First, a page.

Tag: JaJaJa Festival

2017 has been a breakthrough year for the Reykjavik, Iceland-based indie rock/post-punk trio  Fufanu.. Now, if you’ve been frequenting this site over the course of this past year, you’d recall that the band, currently comprised of founding members Kaktus Einarsson (vocals, guitar), whose father Einar was a member of The Sugarcaubes and Guðlaugur “Gulli” Einarsson (guitar, programming) (no relation, by the way) along with newest member, Erling Bang (drums) can trace their origins to when the band’s founding duo met while at school. And according to the band’s founding duo, Katkus had glanced at Gulli’s iTunes and noticed that they had listened to a lot of the same techno and electronic music. After quickly bonding over mutual interests, the duo went into a studio and began writing and recording electronic music under the name Captain Fufanu. Interestingly, within a month of their formation, Kaktus and Gulli had started playing shows in and around their hometown.

Building upon a rapidly growing profile, the duo went into the studio to record what would be their full-length debut as Captain Fufanu; but in a strange twist of fate, the studio where Kaktus and Gulli had recorded the album was burgled. Naturally, everyone involved in the process presumed the album was lost. While many bands would be devastated by losing their life’s work in such a shitty fashion, Kaktus and Gulli put a positive spin on the ordeal, viewing it as an opportunity to reinvent themselves and their sound, as they were developing a growing technical and musical prowess. Coincidentally, Kaktus Einarsson had been spending time in London working on Damon Albarn’s Everyday Robots and touring with the late and legendary Bobby Womack when he began writing lyrics. Simultaneously, Gulli had started to craft a completely revised sound, which according to Kaktus managed to convey exactly what he had been thinking and feeling at the time. The result was the duo pairing Kaktus’ brooding and ironically detached vocals with an arrangement that featured guitar, bass, drums, synths and other electronics. Armed with a new sound, the duo renamed the project Fufanu.

Fufanu’s first live set as Fufanu, with their new sound and material was at 2014’s Iceland Airwaves and they quickly became one of the most talked about bands of the entire festival. Right after the festival, they went into the studio to record their full-length debut, A Few More Days To Go, which was released to applause both nationally and internationally; in fact, with an even bigger profile, Fufanu toured with The Vaccines and others, and played some of Northern Europe’s and Scandinavia’s largest festivals, including the aforementioned Iceland Airwaves, JaJaJa Festival and others.

Released earlier this year, the band’s sophomore album Sports finds the band going through some significant changes — Kaktus and Gulli recruited Erling “Elli” Bang (drums) to further flesh their sound out, with the newly constituted trio refining their material’s sound and thematic concerns, represented through album title track  “Sports,” which retains the synth-driven sound of their debut while nodding at CanNeu!  Joy Division and early ’80s Peter Gabriel,  the slow-burning and moody  “Liability” and “White Pebbles.”  However, the highly buzzed about Icelandic trio begin the holiday season and close out the year, with “Top Of The Queens,” a track that was recorded during the Sports sessions and didn’t make the cut.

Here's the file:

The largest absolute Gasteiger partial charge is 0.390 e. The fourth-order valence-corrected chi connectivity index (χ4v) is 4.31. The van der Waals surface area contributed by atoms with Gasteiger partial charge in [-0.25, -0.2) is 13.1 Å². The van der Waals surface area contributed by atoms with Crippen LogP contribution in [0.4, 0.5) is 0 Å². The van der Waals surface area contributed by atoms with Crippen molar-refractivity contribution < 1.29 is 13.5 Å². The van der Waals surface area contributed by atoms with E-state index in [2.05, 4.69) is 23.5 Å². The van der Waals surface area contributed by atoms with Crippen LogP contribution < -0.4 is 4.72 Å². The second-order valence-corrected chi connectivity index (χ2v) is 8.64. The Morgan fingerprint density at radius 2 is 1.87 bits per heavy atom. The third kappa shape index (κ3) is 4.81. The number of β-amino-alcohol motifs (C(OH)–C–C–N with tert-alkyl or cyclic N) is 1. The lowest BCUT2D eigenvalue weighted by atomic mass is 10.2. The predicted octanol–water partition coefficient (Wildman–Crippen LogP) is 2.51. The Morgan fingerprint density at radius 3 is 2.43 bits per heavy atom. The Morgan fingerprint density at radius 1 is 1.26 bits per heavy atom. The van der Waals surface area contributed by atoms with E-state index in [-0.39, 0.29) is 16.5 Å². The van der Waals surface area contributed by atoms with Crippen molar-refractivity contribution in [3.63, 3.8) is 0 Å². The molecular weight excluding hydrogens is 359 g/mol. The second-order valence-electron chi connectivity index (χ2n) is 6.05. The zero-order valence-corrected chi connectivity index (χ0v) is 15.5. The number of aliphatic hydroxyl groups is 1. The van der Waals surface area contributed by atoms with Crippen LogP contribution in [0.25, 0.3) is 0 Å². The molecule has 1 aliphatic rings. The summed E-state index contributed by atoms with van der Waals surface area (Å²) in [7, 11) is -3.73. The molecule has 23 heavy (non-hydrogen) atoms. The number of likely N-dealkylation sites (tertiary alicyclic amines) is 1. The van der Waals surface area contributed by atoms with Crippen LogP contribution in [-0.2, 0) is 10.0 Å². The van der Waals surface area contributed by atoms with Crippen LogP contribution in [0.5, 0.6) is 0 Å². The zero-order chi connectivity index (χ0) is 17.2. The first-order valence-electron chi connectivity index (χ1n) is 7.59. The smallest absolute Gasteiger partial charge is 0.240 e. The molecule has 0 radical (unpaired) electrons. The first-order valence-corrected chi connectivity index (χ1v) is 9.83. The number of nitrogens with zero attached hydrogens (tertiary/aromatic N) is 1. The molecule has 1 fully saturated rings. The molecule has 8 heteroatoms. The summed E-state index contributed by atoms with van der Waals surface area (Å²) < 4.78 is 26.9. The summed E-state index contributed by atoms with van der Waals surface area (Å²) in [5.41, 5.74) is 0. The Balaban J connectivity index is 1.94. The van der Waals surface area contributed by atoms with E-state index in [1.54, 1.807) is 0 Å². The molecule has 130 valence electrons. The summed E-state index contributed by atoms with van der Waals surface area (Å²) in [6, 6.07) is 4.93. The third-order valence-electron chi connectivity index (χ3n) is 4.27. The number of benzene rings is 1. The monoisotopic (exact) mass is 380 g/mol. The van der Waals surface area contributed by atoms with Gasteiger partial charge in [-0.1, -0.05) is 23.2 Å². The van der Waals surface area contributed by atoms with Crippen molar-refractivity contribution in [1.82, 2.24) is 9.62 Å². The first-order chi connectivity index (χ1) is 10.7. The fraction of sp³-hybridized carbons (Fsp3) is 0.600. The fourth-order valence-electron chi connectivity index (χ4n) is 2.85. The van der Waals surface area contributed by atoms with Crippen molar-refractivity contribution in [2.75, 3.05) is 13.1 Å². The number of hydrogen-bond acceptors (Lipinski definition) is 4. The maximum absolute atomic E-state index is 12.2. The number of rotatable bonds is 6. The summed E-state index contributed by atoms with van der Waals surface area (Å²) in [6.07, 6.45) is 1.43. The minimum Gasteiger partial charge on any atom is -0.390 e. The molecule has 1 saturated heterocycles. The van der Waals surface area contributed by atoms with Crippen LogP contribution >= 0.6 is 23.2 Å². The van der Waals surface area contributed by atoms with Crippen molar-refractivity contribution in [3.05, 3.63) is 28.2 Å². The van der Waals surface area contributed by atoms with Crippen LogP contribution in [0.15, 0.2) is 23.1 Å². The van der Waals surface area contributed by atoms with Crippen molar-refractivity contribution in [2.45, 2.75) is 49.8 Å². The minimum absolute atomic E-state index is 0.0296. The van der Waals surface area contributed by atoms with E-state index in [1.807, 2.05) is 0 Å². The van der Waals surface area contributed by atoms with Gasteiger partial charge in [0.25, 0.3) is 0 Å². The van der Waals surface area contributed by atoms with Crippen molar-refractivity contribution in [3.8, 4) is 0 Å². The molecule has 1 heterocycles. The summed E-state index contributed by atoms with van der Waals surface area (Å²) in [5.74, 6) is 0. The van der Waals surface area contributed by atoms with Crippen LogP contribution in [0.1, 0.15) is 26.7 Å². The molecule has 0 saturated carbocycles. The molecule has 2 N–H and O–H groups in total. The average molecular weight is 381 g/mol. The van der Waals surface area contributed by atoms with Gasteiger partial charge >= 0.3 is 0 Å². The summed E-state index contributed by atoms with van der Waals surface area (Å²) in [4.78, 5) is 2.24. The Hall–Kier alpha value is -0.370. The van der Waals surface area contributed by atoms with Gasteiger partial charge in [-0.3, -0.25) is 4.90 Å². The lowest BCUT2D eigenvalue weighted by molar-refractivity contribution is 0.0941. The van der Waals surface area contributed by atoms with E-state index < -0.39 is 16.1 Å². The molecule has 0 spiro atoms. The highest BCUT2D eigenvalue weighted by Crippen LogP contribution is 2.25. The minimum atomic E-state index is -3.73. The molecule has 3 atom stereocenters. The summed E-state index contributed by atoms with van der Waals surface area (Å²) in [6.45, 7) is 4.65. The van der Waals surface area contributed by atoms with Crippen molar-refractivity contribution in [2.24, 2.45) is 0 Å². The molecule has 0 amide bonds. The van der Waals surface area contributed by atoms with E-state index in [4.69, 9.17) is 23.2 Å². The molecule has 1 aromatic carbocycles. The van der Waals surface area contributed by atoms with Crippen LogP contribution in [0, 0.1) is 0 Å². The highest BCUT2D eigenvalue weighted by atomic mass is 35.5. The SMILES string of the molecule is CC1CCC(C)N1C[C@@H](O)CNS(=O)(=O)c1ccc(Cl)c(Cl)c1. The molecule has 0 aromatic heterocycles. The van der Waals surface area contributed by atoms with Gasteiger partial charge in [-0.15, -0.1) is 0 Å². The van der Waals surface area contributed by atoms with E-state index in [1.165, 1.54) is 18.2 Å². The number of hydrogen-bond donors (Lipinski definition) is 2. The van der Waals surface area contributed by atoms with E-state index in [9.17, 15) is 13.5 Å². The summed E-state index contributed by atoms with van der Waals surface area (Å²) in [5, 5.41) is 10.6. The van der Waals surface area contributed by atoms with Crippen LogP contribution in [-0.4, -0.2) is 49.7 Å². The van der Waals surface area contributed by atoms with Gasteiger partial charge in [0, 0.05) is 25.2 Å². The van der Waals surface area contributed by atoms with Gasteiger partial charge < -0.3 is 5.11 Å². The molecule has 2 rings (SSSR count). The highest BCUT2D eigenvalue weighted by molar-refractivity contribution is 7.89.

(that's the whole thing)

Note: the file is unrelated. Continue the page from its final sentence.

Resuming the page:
Of course, what makes an the release of a previously unreleased album track intriguing is the fact that they frequently give the listener — if they’re familiar with the album in question — some insight into the complex editorial decisions that comprise the making of an album. In some cases, you can immediately tell why a particular song wasn’t included — it just didn’t fit the tone and vibe of the album. In other cases, it’s not apparent. Sometimes, it’s a matter of a song floating around for a while and the band just is tired of the song or it’s an issue of not having a whole lot of time and something has to get cut — or a variety of other issues. Interestingly enough, “Top Of The Queens” manages to continue in a similar, anthemic hook-laden, synth-based rock vibe but it has a rougher, punk rock band in a dive bar edge to it.

 

 

 

 

New Video: The Surreal and Noir-ish Visuals for JOVM Mainstay Fufanu’s Latest Single “White Pebbles”

Over the course of this site’s 7 year history, I’ve been proud to champion an increasingly diverse batch of artists across the globe, writing and perform across a widely eclectic array of genres, sub-genres and styles. And as you may recall, earlier this year, I’ve written a quite a bit about Reykjavik, Iceland-based indie rock/post-punk trio Fufanu. Currently comprised of founding members Kaktus Einarsson (vocals, guitar), whose father Einar was a member of The Sugarcaubes and Guðlaugur “Gulli” Einarsson (guitar, programming) (no relation, by the way) along with newest member, Erling Bang (drums) the up-and-coming Icelandic band can trace their origins to when the band’s founding members met while at school. According to the band’s founding duo, Katkus had glanced at Gulli’s iTunes and noticed that they had listened to a lot of the same techno and electronic music. After quickly bonding over mutual interests, the duo went into a studio and began writing and recording electronic music under the name Captain Fufanu. And within a month of their formation, Kaktus Einarsson and Gulli Einarsson had started playing shows in and around Reykjavik.